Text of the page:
Tuesday, May 1, 2012

Book Review: The Selection by Kiera Cass

The Selection

Kiera Cass

Publication Date: April 24th 2012

Publisher: HarperTeen

Pages: 327

Genre: Dystopia, Young Adult, Fantasy

For thirty-five girls, the Selection is the chance of a lifetime. The opportunity to escape the life laid out for them since birth. To be swept up in a world of glittering gowns and priceless jewels. To live in the palace and compete for the heart of the gorgeous Prince Maxon.

But for America Singer, being Selected is a nightmare. It means turning her back on her secret love with Aspen, who is a caste below her. Leaving her home to enter a fierce competition for a crown she doesn't want. Living in a palace that is constantly threatened by violent rebel attacks.

Then America meets Prince Maxon. Gradually, she starts to question all the plans she's made for herself- and realizes that the life she's always dreamed of may not compare to a future she never imagined.

Cliffhanger? What, I don't get to find out who wins yet? Argh! This is an outrage. So The Selection is a book that snuck up on me through a fellow blog. It sounded intriguing so I clicked to read the first few chapters and I was hooked. Though it coins itself as Dystopia, for me this is a fairytale, a fantasy novel, the dystopic so different then the America of today it doesn't even register, and that is fine with me. I actually really like "Princess Test" type fairytales a lot. I used to make amateur Visual Novel games (which are basically Choose-Your-Own-Adventure books with paperdolls and painted backgrounds) and I really wanted to do a Princess Test/Princess in the Pea inspired one.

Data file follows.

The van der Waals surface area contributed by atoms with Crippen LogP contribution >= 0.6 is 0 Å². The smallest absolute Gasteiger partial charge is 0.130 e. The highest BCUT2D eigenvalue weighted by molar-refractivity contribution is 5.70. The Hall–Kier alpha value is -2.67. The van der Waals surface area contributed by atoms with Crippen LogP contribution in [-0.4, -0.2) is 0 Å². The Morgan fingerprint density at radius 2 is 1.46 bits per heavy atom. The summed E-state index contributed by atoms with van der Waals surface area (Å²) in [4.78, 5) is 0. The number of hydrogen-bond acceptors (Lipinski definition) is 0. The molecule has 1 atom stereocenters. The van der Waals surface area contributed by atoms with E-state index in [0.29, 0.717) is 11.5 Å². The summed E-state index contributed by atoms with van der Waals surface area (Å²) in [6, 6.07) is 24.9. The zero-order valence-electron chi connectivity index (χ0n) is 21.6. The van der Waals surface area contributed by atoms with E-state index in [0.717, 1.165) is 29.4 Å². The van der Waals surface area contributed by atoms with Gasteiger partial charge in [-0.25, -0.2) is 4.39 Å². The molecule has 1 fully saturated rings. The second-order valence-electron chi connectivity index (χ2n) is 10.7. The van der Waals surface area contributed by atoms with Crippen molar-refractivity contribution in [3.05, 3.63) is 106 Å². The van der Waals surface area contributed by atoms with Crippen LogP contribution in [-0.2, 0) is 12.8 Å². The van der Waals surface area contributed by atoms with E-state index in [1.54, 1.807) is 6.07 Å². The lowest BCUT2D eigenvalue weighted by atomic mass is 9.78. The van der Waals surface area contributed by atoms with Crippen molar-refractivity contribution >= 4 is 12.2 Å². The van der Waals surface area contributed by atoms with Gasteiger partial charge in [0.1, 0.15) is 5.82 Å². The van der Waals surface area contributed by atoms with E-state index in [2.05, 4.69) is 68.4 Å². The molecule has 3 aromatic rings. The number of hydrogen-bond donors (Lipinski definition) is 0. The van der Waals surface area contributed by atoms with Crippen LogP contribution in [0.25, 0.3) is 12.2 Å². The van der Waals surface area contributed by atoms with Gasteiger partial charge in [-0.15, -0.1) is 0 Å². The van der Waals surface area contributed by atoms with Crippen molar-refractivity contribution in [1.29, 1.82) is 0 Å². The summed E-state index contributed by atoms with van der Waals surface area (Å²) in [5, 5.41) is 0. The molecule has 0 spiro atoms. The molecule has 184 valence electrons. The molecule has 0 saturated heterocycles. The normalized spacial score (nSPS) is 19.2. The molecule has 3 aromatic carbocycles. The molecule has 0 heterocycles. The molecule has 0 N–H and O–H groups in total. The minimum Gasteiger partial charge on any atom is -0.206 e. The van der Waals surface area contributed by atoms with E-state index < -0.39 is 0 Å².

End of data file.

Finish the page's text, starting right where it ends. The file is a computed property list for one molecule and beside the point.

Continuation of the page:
On top of that I also enjoy "mockumenteries" a whole lot, so the reality show theme was also entertaining, and I actually wish that there was more to that.

Thusly I was predisposed to enjoy the book. I liked the caste system idea and I enjoyed the plot. I will admit that the prose is slightly subpar to some of my favourite authors, but not so bad that it drew me out of the story. The character of America also tended to have slightly over-dramatic qualities, but most of the time I did like her a lot. The feminist in me dislikes Aspen a lot, but I do think the reasons why he broke up with America very realistic to the tendency for society to act. (So many times men divorce women because they have better paying jobs or are more successful and it grates on them).

I also think that the book got better as it went on, as in the prose. I found myself enjoying the prose much more as I continued on. Oh and I also enjoy the many personalities found in all the girls and the Queen's sister as well. I hope in the next book we get to get to know the Queen herself better.

I recommend this book to fantasy lovers more than to dystopia lovers. I also recommend this to people who enjoy reading fairytale-like books and rooting for an underdog of a peasant. It's not the most perfect of prose, but I enjoyed reading it, plan on rereading it, and cannot wait for the next book to come out.



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